[Gene therapy of SCID-X1].

Activation of cellular proto-oncogenes by accidental integration of the gene vector has been identified as the underlying mechanism and improved vector technology in combination with other protocol modifications may reduce the risk of this side effect.



Gene therapy of human severe combined immunodeficiency (SCID)-X1 disease.

A gene therapy trial for SCID-X1 was initiated, based on the use of complementary DNA containing a defective gammac Moloney retrovirus-derived vector and ex vivo infection of CD34+ cells, which provided full correction of disease phenotype and clinical benefit.

Thymic function after hematopoietic stem-cell transplantation for the treatment of severe combined immunodeficiency.

The vestigial thymus in infants with severe combined immunodeficiency is functional and can produce enough T cells after bone marrow transplantation to provide normal immune function.

Intrinsic defects of B cell function in X‐linked severe combined immunodeficiency

Although hematopoietic stem cell transplantation restores a diverse repertoire of class‐switched B cell clones, on further analysis these are almost all of donor origin, this suggests that host B cells, which predominate after unconditioned transplantation, are still defective even in the presence of normal T cells.

Restoration of lymphocyte function in Janus Kinase 3-deficient mice by retroviral-mediated gene transfer

Results show that gene replacement is a feasible treatment strategy for this disease and that naturally occurring in vivo selection of corrected cells is an important advantage of this approach.

Hematopoietic stem-cell transplantation for the treatment of severe combined immunodeficiency.

Transplantation of marrow from a related donor is a life-saving and life-sustaining treatment for patients with any type of severe combined immunodeficiency, even when there is no HLA-identical donor.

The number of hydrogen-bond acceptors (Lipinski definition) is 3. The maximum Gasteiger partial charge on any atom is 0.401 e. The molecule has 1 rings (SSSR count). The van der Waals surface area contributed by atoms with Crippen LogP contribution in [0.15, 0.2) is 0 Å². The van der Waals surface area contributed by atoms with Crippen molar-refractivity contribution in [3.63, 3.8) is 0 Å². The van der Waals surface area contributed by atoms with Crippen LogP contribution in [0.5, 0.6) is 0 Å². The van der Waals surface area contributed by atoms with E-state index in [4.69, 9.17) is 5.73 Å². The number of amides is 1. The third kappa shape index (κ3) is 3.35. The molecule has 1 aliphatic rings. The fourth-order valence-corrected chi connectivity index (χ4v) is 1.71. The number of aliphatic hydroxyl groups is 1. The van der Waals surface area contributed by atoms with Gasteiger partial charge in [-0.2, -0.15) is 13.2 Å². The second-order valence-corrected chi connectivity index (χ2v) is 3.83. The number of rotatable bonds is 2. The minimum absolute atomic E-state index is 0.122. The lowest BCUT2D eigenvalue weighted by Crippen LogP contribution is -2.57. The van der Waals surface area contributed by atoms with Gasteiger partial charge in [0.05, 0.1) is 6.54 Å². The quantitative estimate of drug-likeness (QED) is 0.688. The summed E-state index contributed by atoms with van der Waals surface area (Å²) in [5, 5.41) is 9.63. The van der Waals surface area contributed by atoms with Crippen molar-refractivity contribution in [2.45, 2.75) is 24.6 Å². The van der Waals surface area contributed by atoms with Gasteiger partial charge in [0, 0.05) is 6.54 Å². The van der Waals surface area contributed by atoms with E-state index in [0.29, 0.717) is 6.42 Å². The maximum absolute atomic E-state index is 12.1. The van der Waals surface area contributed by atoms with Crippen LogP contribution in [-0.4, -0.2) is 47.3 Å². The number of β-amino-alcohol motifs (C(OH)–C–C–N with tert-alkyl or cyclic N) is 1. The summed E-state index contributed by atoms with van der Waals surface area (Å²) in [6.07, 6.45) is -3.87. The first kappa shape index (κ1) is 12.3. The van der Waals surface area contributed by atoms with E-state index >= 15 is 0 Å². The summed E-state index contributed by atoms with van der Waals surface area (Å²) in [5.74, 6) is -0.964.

Defective IL7R expression in T-B+NK + severe combined immunodeficiency

It is demonstrated that defective IL7R expression causes T–B +NK+ SCID, indicating that the T- cell, but not the NK-cell, defect in XSCID results from inactivation of IL-7Rα signalling.

Helper virus induced T cell lymphoma in nonhuman primates after retroviral mediated gene transfer

It is concluded that replication-competent viruses arising from producer cells making Retroviral vectors can be pathogenic in primates, which underscores the importance of carefully screening retroviral producer clones used in human trials to exclude contamination with replication- competent virus.

Long-term chimerism and B-cell function after bone marrow transplantation in patients with severe combined immunodeficiency with B cells: A single-center study of 22 patients.

The results strongly suggest that, in some transplanted patients, host B cells can cooperate with donor T cells to fully mature in Ig-producing cells.

Long-term immune reconstitution and outcome after HLA-nonidentical T-cell-depleted bone marrow transplantation for severe combined immunodeficiency: a European retrospective study of 116 patients.

Results of this retrospective analysis should lead to new protocols adapted to SCID disease, considering that disease-related as well as BMT-related parameters influence the development of immune function and thereby long-term outcome after HLA-nonidentical T-cell-depleted BMT.

A primary T-cell immunodeficiency associated with defective transmembrane calcium influx.

This primary T-cell immunodeficiency appears to be due to defective Ca2+ entry through the plasma membrane, which did not alter B-cell proliferation, platelet function, and polymorphonuclear neutrophil (PMN) function.